PhD Oral Exam - Renjie Wang, Mathematics & Statistics
When studying for a doctoral degree (PhD), candidates submit a thesis that provides a critical review of the current state of knowledge of the thesis subject as well as the student’s own contributions to the subject. The distinguishing criterion of doctoral graduate research is a significant and original contribution to knowledge.
Once accepted, the candidate presents the thesis orally. This oral exam is open to the public.
We first associate the bond price with an optimal measure transformation problem which is closely related to decoupled nonlinear forward-backward stochastic differential equation (FBSDE).1 In the default-free case we prove the equivalence of the optimal measure transformation problem and an optimal stochastic control problem of Gombani and Runggaldier (Math. Financ. 23(4):659-686, 2013) for bond price in the framework of quadratic term structure models. The measure which solves the optimal measure transformation problem is the forward measure. These connections explain why the forward measure transformation employed in the FBSDE approach of Hyndman (Math. Financ. Econ. 2(2):107-128, 2009) is effective. We obtain explicit solutions to FBSDEs with jumps in affine term structure models and quadratic term structure models, which extend Hyndman (Math. Financ. Econ. 2(2):107-128, 2009). From the optimal measure transformation problem for defaultable bonds, we derive FBSDEs with random terminal condition to which we give a partially explicit solution. The futures price and the forward price of a risky asset are also considered in the framework of optimal measure transformation problems.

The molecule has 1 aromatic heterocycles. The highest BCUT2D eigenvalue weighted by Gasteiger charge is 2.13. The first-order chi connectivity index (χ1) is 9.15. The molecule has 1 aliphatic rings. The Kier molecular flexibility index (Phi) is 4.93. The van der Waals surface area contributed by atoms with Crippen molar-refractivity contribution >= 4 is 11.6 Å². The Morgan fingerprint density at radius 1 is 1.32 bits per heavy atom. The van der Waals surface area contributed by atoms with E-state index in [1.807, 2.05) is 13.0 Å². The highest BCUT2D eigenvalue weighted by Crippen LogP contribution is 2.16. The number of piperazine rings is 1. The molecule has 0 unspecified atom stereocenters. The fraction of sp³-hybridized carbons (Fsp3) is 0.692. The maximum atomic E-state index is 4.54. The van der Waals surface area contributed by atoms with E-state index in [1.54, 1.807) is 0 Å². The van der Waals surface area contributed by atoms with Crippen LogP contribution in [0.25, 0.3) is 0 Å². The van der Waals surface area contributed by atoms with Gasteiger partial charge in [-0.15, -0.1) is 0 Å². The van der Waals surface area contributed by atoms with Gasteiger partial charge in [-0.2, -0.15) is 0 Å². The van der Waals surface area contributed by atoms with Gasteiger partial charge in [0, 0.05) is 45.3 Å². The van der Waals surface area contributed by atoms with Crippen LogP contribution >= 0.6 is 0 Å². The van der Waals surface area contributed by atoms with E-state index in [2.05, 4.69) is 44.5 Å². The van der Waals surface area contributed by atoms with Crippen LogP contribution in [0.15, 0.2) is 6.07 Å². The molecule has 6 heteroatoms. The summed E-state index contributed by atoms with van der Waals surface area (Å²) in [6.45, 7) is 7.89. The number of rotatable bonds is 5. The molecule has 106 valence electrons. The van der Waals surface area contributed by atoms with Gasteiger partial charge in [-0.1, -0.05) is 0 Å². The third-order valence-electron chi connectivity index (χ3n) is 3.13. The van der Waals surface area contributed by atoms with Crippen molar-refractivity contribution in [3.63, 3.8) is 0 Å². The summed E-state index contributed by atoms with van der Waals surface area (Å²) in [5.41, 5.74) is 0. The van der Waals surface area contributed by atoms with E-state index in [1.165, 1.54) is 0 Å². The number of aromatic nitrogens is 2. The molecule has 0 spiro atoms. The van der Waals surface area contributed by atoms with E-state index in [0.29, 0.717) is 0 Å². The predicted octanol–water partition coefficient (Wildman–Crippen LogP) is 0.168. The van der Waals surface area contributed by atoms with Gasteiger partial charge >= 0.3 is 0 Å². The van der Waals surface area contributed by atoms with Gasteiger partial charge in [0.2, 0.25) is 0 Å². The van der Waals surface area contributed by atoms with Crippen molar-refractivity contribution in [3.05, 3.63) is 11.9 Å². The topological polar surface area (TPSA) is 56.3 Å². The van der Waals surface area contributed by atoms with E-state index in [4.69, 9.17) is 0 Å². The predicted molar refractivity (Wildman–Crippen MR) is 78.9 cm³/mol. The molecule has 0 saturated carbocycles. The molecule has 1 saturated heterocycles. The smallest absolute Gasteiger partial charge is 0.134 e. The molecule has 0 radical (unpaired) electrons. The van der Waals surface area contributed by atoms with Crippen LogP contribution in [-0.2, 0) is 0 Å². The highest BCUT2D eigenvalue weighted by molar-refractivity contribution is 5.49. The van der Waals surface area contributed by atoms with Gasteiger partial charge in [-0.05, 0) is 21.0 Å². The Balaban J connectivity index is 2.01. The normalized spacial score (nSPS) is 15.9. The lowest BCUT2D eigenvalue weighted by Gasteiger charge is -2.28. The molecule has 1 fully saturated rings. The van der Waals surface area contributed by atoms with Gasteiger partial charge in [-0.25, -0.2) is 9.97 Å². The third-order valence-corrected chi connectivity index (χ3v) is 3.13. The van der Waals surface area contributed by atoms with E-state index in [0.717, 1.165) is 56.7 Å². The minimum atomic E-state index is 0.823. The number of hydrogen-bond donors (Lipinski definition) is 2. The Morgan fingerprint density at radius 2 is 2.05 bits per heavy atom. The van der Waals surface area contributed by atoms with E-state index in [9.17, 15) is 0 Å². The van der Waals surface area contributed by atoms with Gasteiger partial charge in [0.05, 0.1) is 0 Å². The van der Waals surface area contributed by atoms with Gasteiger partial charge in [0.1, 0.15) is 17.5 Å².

In the second part we consider trading against a hedge fund or large trader that must liquidate a large position in a risky asset if the market price of the asset crosses a certain threshold.2 Liquidation occurs in a disorderly manner and negatively impacts the market price of the asset. We consider the perspective of small investors whose trades do not induce market impact and who possess different levels of information about the liquidation trigger mechanism and the market impact. We classify these market participants into three types: fully informed, partially informed and uninformed investors. We consider the portfolio optimization problems and compare the optimal trading and wealth processes for the three classes of investors theoretically and by numerical illustrations. Finally we study the portfolio optimization problems with risk constraints and make comparison with the results without risk constraints.
1. Based on the paper with Cody Hyndman.
2. Based on the paper with Caroline Hillairet, Cody Hyndman and Ying Jiao.